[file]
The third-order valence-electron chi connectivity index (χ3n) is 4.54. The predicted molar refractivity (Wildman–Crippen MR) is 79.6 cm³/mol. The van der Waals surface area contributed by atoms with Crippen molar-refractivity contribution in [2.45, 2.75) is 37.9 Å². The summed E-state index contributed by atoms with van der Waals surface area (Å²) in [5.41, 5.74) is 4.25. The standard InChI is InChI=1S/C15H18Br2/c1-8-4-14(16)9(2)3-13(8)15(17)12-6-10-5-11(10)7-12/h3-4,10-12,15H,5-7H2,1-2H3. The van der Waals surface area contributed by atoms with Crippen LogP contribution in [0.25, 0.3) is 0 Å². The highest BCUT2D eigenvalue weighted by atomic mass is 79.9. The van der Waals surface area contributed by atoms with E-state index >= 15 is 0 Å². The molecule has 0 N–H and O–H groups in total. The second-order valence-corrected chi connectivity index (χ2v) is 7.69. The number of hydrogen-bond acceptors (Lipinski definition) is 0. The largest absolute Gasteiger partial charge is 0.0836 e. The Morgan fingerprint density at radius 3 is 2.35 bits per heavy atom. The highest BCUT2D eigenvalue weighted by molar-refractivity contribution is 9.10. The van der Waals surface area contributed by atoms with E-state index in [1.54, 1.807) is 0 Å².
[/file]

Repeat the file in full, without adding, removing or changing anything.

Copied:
The third-order valence-electron chi connectivity index (χ3n) is 4.54. The predicted molar refractivity (Wildman–Crippen MR) is 79.6 cm³/mol. The van der Waals surface area contributed by atoms with Crippen molar-refractivity contribution in [2.45, 2.75) is 37.9 Å². The summed E-state index contributed by atoms with van der Waals surface area (Å²) in [5.41, 5.74) is 4.25. The standard InChI is InChI=1S/C15H18Br2/c1-8-4-14(16)9(2)3-13(8)15(17)12-6-10-5-11(10)7-12/h3-4,10-12,15H,5-7H2,1-2H3. The van der Waals surface area contributed by atoms with Crippen LogP contribution in [0.25, 0.3) is 0 Å². The highest BCUT2D eigenvalue weighted by atomic mass is 79.9. The van der Waals surface area contributed by atoms with E-state index >= 15 is 0 Å². The molecule has 0 N–H and O–H groups in total. The second-order valence-corrected chi connectivity index (χ2v) is 7.69. The number of hydrogen-bond acceptors (Lipinski definition) is 0. The largest absolute Gasteiger partial charge is 0.0836 e. The Morgan fingerprint density at radius 3 is 2.35 bits per heavy atom. The highest BCUT2D eigenvalue weighted by molar-refractivity contribution is 9.10. The van der Waals surface area contributed by atoms with E-state index in [1.54, 1.807) is 0 Å².